Action Learning Agility

In today’s world of rapid change, leaders and organizations must evolve faster than the white water rapids we are cascading through. Organizations that simply try to improve on the current benchmark will not survive, they must invent the products and methods that will define the new standard. To do this, they must shift to being a learning organization that is open to change. The flexibility and robustness of action learning leads to agile leaders, agile teams, and ultimately agile learning organizations.

These changes must come from the top. Until recently, little was known about what the agile leadership required for this shift looked like in action, not to mention the underlying mental and emotional capacities it requires. The concept of agility means the ability to “anticipate and respond to rapidly changing conditions and to lead complex, interdependent relationships effectively." All organizations and teams must develop higher levels to adapt to the relentless change of today's business environment.

"Leadership Agility: Five Levels of Mastery for Anticipating and Initiating Change" (Jossey Bass, 2007) reveals that leaders develop agility by moving through five hierarchical stages: Expert, Achiever, Catalyst, Co-creator, and Synergist. The Five Levels of Leadership Agility

In "Power Up," David Bradford, refers to leaders at the Expert and Achievers level as heroic leaders. These leaders focus more on the management of their employees – setting goals, coordinating activities, and grading their performance. The rapidly changing environment of business requires more and more leaders to be at the post-heroic levels. Post-heroic leaders retain these managerial responsibilities, but create highly functioning teams that share a commitment to the success of the organization.

The following examines each of these levels and how Action Learning develops the skills necessary to progress.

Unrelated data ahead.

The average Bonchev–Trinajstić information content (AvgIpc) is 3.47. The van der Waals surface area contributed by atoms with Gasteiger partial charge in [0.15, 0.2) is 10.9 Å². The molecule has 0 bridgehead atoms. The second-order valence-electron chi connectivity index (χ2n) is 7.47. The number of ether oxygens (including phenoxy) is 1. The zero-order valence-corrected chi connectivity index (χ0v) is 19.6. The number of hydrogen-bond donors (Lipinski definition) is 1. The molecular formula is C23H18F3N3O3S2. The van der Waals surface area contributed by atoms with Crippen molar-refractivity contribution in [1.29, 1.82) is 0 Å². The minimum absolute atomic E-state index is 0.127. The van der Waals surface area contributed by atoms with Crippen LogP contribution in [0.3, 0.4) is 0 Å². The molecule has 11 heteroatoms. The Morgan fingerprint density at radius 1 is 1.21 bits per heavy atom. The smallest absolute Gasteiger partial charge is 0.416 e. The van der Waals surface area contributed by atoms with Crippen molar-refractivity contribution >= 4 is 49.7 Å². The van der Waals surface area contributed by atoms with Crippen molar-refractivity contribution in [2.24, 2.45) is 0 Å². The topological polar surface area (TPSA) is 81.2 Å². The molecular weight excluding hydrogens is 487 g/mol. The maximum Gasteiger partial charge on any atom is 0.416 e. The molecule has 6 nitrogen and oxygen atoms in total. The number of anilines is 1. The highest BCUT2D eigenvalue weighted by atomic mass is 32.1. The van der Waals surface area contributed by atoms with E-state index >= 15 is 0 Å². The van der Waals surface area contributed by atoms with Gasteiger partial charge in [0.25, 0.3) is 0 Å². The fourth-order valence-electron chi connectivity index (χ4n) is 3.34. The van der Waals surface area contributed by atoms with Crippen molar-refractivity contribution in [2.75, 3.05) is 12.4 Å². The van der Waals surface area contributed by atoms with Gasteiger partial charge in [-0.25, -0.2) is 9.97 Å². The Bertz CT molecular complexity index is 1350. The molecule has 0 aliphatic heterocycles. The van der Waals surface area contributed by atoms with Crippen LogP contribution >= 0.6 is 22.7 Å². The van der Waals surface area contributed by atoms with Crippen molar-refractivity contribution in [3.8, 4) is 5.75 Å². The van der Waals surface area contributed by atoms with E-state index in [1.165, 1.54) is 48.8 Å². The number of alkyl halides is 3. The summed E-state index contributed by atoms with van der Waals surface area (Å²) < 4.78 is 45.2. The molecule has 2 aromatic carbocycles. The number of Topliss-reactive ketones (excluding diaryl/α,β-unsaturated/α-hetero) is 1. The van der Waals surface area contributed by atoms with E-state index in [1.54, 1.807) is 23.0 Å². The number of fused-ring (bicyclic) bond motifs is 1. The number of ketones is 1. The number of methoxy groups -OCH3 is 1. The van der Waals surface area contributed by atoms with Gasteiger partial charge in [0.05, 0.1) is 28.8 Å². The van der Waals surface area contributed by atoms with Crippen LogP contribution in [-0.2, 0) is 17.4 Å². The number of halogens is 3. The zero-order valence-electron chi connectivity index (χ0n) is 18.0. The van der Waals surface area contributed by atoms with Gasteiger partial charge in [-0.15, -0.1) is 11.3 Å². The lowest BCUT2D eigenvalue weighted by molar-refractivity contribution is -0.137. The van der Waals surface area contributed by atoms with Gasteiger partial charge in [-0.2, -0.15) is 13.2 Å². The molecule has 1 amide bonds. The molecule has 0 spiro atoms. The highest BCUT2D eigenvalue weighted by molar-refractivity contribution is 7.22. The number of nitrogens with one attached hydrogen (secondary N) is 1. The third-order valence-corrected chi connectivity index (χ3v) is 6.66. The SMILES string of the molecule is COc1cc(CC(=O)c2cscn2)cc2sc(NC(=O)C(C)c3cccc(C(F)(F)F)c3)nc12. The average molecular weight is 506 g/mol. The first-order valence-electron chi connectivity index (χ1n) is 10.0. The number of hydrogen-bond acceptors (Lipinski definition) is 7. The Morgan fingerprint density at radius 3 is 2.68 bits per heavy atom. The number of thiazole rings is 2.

Expert Leaders are tactical in nature and rely on their expertise and positional authority for their power. They focus on incremental improvements to help the organization. They supervise, rather than truly lead. They tend to attack or avoid when it comes to difficult conversations.

Achiever Leaders are more strategic in their thinking, shifting efforts more toward the outcomes than tactics. Their power includes being able to motivate others and their goals for the organization focus on the bigger picture of the entire industry. They solicit input from stakeholders rather than going it alone. They meet with team members to insure buy-in of the direction the team is heading. When faced with difficult conversations, they hold them openly.

Catalyst Leaders, the first of the post-heroic levels, are visionary in nature, believing if they clearly articulate the vision, the team will translate it to reality. They view organizational change as creating an empowered workforce that will take the organization to the next level, continually involving diverse stakeholders to improve the quality of decisions. Their teams are encouraged to participate, as catalysts have an eye on creating future leaders. They are adept at difficult conversations, which includes openly seeking feedback.

Co-creator Leaders believe their mission is to create a shared purpose and orientation. They build relationships with key stakeholders to achieve a common good. Their teams comprise collaborative leaders who recognize their responsibilities to succeed go beyond their individual goals, working toward the good of the organization as a whole. Also, co-creators adept at difficult conversations, and openly shift tendencies, when feedback suggest a better way of being.

Synergist Leaders believe leadership is a life purpose, allowing for personal transformation. They maintain a deep, empathetic awareness of the needs of conflicting stakeholders and transform seemingly unsurmountable conflicts into solutions that benefit all. Their team’s energy is amplified to bring about mutually beneficial results. Difficult conversations do not appear difficult as their present-centered awareness creates a strong connection with others.

Leadership Agility, Team Agility, and Organizational Agility